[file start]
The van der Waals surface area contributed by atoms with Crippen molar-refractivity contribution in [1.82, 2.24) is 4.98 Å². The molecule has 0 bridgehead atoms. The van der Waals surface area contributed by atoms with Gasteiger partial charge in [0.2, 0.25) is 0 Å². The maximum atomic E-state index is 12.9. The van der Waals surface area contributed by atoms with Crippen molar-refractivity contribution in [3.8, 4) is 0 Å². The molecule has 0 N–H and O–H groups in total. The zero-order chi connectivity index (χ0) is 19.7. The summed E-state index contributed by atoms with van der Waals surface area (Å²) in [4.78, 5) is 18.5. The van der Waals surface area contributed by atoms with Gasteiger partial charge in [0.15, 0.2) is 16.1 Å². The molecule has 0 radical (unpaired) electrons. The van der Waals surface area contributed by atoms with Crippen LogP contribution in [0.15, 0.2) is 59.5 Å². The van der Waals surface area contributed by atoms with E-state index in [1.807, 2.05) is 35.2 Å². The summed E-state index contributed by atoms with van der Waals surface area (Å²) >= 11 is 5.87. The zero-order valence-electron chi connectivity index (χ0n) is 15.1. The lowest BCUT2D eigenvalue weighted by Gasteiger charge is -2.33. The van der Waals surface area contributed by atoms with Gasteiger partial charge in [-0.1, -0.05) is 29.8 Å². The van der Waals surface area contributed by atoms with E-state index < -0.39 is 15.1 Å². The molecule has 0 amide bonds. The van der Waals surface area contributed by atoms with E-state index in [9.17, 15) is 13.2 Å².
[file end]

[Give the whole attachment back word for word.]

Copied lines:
The van der Waals surface area contributed by atoms with Crippen molar-refractivity contribution in [1.82, 2.24) is 4.98 Å². The molecule has 0 bridgehead atoms. The van der Waals surface area contributed by atoms with Gasteiger partial charge in [0.2, 0.25) is 0 Å². The maximum atomic E-state index is 12.9. The van der Waals surface area contributed by atoms with Crippen molar-refractivity contribution in [3.8, 4) is 0 Å². The molecule has 0 N–H and O–H groups in total. The zero-order chi connectivity index (χ0) is 19.7. The summed E-state index contributed by atoms with van der Waals surface area (Å²) in [4.78, 5) is 18.5. The van der Waals surface area contributed by atoms with Gasteiger partial charge in [0.15, 0.2) is 16.1 Å². The molecule has 0 radical (unpaired) electrons. The van der Waals surface area contributed by atoms with Crippen LogP contribution in [0.15, 0.2) is 59.5 Å². The van der Waals surface area contributed by atoms with E-state index in [1.807, 2.05) is 35.2 Å². The summed E-state index contributed by atoms with van der Waals surface area (Å²) >= 11 is 5.87. The zero-order valence-electron chi connectivity index (χ0n) is 15.1. The lowest BCUT2D eigenvalue weighted by Gasteiger charge is -2.33. The van der Waals surface area contributed by atoms with Gasteiger partial charge in [-0.1, -0.05) is 29.8 Å². The van der Waals surface area contributed by atoms with E-state index < -0.39 is 15.1 Å². The molecule has 0 amide bonds. The van der Waals surface area contributed by atoms with E-state index in [9.17, 15) is 13.2 Å².